A Baby Home, Mothering Center, a Day Care for MAP moms who have special needs babies, Safe Birthing Training for Traditional Maasai Birthers, Water Well drilling and Opportunities to Serve for Volunteers, in Arusha, Tanzania
Neema Village Tanzania, Inc. is a 501(c)3 registered non-profit in the USA and a registered NGO in Tanzania.
Neema Village was primarily a rescue center for abandoned, orphaned and at risk babies in Arusha, Tanzania, East Africa. Hundreds of babies, have been rescued and most of those have either been adopted through the Tanzania Social Welfare System or returned to an extended family member. As God led Neema into more ways to help, programs to help women who had been abandoned were added. Realizing that many of the babies who came to Neema had lost their mothers in childbirth, a program to teach traditional birthers out in remote villages better ways to help deliver babies safely was begun. That is what Neema is all about, making new happy families.
Many abandoned babies at Neema have now been adopted and others who had lost their mothers during the birth were saved and have now been able to return home to an extended family member. We love the idea of “Families not Orphanages.”
Babies are brought to Neema when they have been found abandoned or the mother has died. Infants who lose their mothers in Africa are more likely to die due to un-sterile conditions, lack of proper nutrition and medical care.
It is always a happy day at Neema when the babies are adopted. The new mothers come and visit many times before they take the baby home. They spend time feeding the babies their bottles, changing diapers and cuddling until the baby feels comfortable with the new mom.
Neither Neema Village nor Social Welfare accepts money for adoptions.
Hospitals, police or Social Welfare call when a baby has been found or a mother has died and there is no one left to care for the baby. Our babies have been left on roadsides, in the bus station, in a front yard, in latrines, one in a gravel pit and one in an open pit latrine and had been there long enough that maggots were in his ear. All our babies have a tragic story or we would not have them.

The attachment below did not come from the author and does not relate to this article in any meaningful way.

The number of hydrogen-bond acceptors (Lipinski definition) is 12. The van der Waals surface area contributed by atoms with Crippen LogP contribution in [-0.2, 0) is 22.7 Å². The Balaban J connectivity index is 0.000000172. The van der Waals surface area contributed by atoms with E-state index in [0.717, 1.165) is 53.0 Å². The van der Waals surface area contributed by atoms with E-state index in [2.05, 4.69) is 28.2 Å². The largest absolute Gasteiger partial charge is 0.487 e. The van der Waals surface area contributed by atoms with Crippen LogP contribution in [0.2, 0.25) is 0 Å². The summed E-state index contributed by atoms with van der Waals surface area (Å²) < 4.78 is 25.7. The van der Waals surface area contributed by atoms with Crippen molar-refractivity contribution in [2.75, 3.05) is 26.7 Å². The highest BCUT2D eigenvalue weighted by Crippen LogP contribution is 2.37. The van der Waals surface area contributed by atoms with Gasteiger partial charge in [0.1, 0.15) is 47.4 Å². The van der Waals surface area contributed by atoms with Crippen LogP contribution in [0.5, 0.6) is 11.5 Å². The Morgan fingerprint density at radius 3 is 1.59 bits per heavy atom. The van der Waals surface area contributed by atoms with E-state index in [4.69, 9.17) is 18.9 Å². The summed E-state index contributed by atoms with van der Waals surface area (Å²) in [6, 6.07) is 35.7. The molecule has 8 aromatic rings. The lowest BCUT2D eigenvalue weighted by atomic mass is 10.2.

We believe that what evil meant for death, God has meant for Life!
Little Deborah was so tiny she was not expected to live. She is a triplet and the tiny trio was all under three pounds when the hospital called and said if someone does not step in to help, these babies will not make it. Neema is always glad to step in. See tiny Deborah in the picture below.
This little one had to spend a few weeks in the hospital before we could bring her home to Neema. After two years at Neema, we were able to send the little triplet girls home. You can see their picture below on their going home day. Deborah is the healthy, little two year old in the middle with her triplet sisters.
Not expected to live, tiny Maxine, pictured below in ICU, was brought to Neema after she was found abandoned. She spent many weeks in the hospital and came home to Neema weighing only 2.4 lbs. Bekah spent many hours caring for this preemie baby and had to make emergency trips back to the hospital to save her life more than once. On one occasion the Doctor said, “This baby will not make it.” Bekah replied, “Oh yes, she will, she is as strong willed as an elephant!” And she did survive. We have now written the Maxine story into a children’s book named “Maxine, the Strong Willed Elephant.”
That is sweet baby Maxine singing a song in the little pink shirt just before her adoption.
Begun as a home for babies we quickly realized that abandoned babies were not the problem. Mothers who are poor and desperate and feel they have no option other than abandon their babies is a big part of the problem. Pregnant women who are undernourished, have no access to medical care and have been subjected to age old customs which lead to the abnormally high death rate of women during childbirth leave motherless babies. Caring for these abandoned and motherless babies fills an immediate need but does not solve the problem.
Therefore, the mission of Neema Village has been expanded to include a wide range of programs for women. In 2014 almost 10 acres were purchased to begin a more dynamic, far reaching scope of programs designed to help women better care for their babies, survive childbirth, find ways to supplement the family income, have better nutrition, lift widows from lives of neglect and abuse and impact the surrounding Maasai villages through water wells and medical care.
We feel that with the purchase of this property, the completion of the baby home, the widows home, a volunteer house, 2 homes for older children, and the women’s center, that Neema Village is now making real and lasting change in Africa. To keep this ministry going, we still need monthly sponsorships of the babies.